New extension agent hired for Southampton

Published 11:34 pm Tuesday, July 19, 2011


COURTLAND—After being vacant for more than two years, the agriculture and natural resources position at the Virginia Cooperative Extension Office in Southampton County will be filled by Chris Drake of Newsoms.

“Certainly, it’s been a position we have been very eager to fill for some time,” said County Administrator Mike Johnson. “We are delighted to have an agricultural agent on board.”

When extension agent Wes Alexander retired on March 1, 2009, he was not replaced because of state cutbacks and a hiring freeze. This was a concern to county officials because Southampton is one of the largest agricultural counties in the state.

After the state did some restructuring, Neil Clark was brought on board on July 1, 2010, to provide a presence for the extension agency.

The state on Oct. 7 announced a blueprint for moving forward with plans to reorganize the agency. In the 2010 budget bill, $5.5 million was eliminated for the agency and its administration was told to restructure and consolidate offices.

The extension office is funded equally by the federal, state and county governments.

As for Drake, he did his undergraduate and graduate studies at Virginia Tech, receiving a master’s degree in agricultural education with a concentration in crop and soil science in 2000. The 34-year-old since 2001 has been farming. He has about 17 acres of melons, pumpkins and vegetables on Sandy Point Farms.

Drake has also been doing boll weevil eradication contracting in Virginia and North Carolina and gypsy moth trapping.

When he begins working on Monday, July 25, he hopes to begin publishing bimonthly newsletters.

“Sending newsletters out to farmers and anyone that’s interested in what you have to say, and that would be more directed toward farmers and the people you’re trying to help,” Drake said.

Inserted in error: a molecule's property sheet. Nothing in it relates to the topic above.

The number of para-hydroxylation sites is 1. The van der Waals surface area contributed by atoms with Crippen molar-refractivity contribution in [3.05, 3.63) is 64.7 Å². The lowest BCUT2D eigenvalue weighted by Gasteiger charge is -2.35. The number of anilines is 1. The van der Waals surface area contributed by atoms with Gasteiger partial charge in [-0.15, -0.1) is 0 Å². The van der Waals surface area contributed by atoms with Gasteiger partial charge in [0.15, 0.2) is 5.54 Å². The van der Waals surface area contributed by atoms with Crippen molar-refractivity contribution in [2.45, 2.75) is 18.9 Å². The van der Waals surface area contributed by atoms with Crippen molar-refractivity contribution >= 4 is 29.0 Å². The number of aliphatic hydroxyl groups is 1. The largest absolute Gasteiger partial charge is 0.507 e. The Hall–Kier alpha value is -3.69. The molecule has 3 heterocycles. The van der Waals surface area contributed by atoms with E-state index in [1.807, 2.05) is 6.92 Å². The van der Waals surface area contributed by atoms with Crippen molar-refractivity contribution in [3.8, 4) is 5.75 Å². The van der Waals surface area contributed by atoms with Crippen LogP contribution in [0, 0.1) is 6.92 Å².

Cooperative Extension disseminates to the public research and information developed at land grant universities, such as Virginia Tech and Virginia State University.

“Of course, it’s going to be different in every county because of the needs of the people there,” Drake said.

He also plans to supply articles and information for The Tidewater News.

“That would be more directed toward the general people, just kind of keeping people aware and abreast of issues coming up,” Drake said.

An example would be farmers beginning to spray cotton to defoliate.

“Just reminding people that it won’t kill you, and it stinks, but it’s not going to kill your dog and cat, fish and groundhog, sheep and goats, and all that,” he said.

Drake also will be heading the peanut and cotton awards in the county.

“We’ve already got a peanut award banquet, but it’s kind of by the (Peanut Growers

Cooperative Marketing Association) every year, but the extension office has done it in the past,” he said. “Something that I’ve wanted to do since the majority of the acres planted in the county is cotton this year, and were last year also, is a cotton awards banquet.”

A cotton awards banquet would be new for the county, Drake said.

“It’s been done in North Carolina but not in this county,” he said.

Because the county pays one-third of Drake’s salary, he feels it is his duty to keep the Board of Supervisors informed of the activities conducted at his office.

Drake also plans to stress pesticide recycling.